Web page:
One of the most remarkable aspects of Singapore is the diverse nature of its population. Singapore’s historical roots as a trading settlement gave rise to an influx of foreign traders, who brought with them their own cultures, languages, customs and festivals. Through intermarriage and integration, Singapore is now a multi-racial and multicultural society, with the Chinese, Malays, and Indians as its major ethnic groups.

Ethnicity, along with age and gender, are the usual demographic groups that we use to set quotas for most of our general population and consumer online research studies. However, depending on the category the client is in as well as the proposed research methodology, other demographics such as monthly household income, house type, region or location are also being used.

What language should I use for my research?

There are four official languages in the country – English, Malay, Mandarin, and Tamil which basically correspond with the major ethnic groups. While English is commonly used in most surveys, translations are essential, especially when dealing with older age groups.

Are there any research topics that should be avoided in Singapore?

With Singapore being a very diverse and young country, Singaporeans are quite open to almost any topic. However, we try to avoid sensitive topics on specific occasions. One good example of this is when we need to conduct surveys with illustrations of food and beverages; this would be quite offensive when shown to Malay Muslims during the month of fasting. Of course it is always good practice to check the legal situation of any country before asking questions about potentially contentious topics. Singapore is no different in this respect. We should never ask people about things that are illegal or that can simply get them into trouble. An interesting thing to note is that there are bans on certain products in Singapore that can commonly be found in other countries, e.g. chewing gum, shisha, and e-cigarettes.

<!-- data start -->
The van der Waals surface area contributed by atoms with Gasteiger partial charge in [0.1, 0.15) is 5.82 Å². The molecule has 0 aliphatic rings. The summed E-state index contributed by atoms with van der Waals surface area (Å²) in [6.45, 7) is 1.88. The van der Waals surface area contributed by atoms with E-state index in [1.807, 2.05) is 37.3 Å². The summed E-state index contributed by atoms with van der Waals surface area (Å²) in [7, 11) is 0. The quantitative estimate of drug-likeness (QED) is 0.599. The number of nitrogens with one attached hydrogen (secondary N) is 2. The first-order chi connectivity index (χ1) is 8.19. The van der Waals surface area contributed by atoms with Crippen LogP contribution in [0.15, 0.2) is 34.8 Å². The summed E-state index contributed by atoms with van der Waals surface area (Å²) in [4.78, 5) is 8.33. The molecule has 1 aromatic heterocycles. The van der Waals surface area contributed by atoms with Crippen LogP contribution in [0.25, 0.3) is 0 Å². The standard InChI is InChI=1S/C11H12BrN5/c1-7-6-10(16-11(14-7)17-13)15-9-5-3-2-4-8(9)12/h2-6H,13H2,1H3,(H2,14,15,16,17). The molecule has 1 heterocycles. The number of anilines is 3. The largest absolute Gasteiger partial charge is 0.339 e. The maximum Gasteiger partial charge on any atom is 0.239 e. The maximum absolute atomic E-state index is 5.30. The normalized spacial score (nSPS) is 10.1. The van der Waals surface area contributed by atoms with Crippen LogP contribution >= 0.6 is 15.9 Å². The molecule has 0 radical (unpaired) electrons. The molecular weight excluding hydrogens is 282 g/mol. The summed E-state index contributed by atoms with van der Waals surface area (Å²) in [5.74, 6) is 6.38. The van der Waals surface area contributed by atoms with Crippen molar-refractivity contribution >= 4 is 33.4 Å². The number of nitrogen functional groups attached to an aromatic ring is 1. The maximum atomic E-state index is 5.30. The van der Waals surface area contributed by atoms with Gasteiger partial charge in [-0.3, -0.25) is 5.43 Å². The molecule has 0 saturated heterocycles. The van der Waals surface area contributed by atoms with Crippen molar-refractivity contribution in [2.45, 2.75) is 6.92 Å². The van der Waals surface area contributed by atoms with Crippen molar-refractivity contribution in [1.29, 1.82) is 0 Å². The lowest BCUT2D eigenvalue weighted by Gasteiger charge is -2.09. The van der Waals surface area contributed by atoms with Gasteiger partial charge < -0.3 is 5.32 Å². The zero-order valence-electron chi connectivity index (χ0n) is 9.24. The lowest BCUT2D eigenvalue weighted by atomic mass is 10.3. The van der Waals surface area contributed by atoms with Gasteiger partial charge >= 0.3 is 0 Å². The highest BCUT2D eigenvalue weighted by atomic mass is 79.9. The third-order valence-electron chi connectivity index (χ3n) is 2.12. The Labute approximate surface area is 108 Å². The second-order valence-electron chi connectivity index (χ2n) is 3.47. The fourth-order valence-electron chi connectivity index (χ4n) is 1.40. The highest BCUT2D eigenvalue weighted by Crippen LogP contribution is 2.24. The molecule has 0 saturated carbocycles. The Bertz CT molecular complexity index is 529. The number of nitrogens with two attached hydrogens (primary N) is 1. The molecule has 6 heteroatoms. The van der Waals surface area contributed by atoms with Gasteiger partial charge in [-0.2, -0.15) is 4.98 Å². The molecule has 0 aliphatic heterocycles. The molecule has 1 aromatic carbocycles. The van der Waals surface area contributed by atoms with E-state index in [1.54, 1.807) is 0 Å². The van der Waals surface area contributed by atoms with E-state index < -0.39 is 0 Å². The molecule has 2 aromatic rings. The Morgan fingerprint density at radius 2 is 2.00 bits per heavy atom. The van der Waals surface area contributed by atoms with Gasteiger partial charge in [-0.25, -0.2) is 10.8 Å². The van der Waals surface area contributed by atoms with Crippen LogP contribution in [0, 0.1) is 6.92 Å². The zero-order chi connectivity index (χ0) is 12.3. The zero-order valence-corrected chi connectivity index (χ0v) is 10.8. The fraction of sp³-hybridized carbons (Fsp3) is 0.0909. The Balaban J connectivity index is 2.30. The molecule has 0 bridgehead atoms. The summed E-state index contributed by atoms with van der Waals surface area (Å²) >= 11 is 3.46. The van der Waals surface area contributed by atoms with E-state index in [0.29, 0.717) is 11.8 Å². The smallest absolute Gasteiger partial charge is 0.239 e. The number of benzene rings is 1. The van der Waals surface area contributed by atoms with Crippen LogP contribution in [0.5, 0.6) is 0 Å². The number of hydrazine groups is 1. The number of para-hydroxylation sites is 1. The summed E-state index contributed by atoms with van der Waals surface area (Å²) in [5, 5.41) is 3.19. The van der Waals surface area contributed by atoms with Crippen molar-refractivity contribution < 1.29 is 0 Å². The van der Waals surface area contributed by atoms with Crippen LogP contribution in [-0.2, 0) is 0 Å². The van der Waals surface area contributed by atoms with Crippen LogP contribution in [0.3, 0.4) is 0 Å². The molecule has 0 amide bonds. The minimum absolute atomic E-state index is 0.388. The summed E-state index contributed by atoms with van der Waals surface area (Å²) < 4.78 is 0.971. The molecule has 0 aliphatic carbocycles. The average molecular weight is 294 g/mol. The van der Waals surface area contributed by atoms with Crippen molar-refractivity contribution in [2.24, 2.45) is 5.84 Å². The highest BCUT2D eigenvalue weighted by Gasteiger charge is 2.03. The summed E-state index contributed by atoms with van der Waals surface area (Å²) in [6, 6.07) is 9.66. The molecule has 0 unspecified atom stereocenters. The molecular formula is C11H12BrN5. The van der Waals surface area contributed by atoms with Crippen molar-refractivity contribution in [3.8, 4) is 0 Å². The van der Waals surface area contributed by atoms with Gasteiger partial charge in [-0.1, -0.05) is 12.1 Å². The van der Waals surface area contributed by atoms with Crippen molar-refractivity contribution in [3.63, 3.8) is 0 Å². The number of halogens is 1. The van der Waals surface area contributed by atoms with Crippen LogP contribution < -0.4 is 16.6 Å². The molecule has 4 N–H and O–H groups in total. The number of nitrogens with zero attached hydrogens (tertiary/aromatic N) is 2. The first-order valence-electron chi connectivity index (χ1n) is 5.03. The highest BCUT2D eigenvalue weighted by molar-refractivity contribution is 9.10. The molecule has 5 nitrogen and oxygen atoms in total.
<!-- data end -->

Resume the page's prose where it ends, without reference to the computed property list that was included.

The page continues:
What else do researchers need to consider when conducting research in Singapore?

With a population of approximately 5.5 million, Singapore is also home to many expatriates from all over the globe. Based on the latest stats, citizens account for 61%, permanent residents (PRs) 10% and non-residents 28%. What this means is that if we are to realistically carry out a general population or consumption study, we really must include non-citizens. PRs are likely to be higher spenders than citizens, while non-residents are likely to be low income and low-end consumers. So depending on the client’s category, the scope of their targeting needs to take these factors into consideration.

A recent report conducted by Nielsen indicates how sophisticated a market Singapore truly is, showing the highest smartphone penetration in Asia Pacific at 87% and a significant growth in tablet ownership at 47%.

The country’s advanced infrastructures, skilled workforce, and strategic location undeniably make Singapore the easiest place in the world to do business, as the World Bank itself has said, and indeed Singapore is today one of the mature research markets that is driving the industry’s growth on a global scale.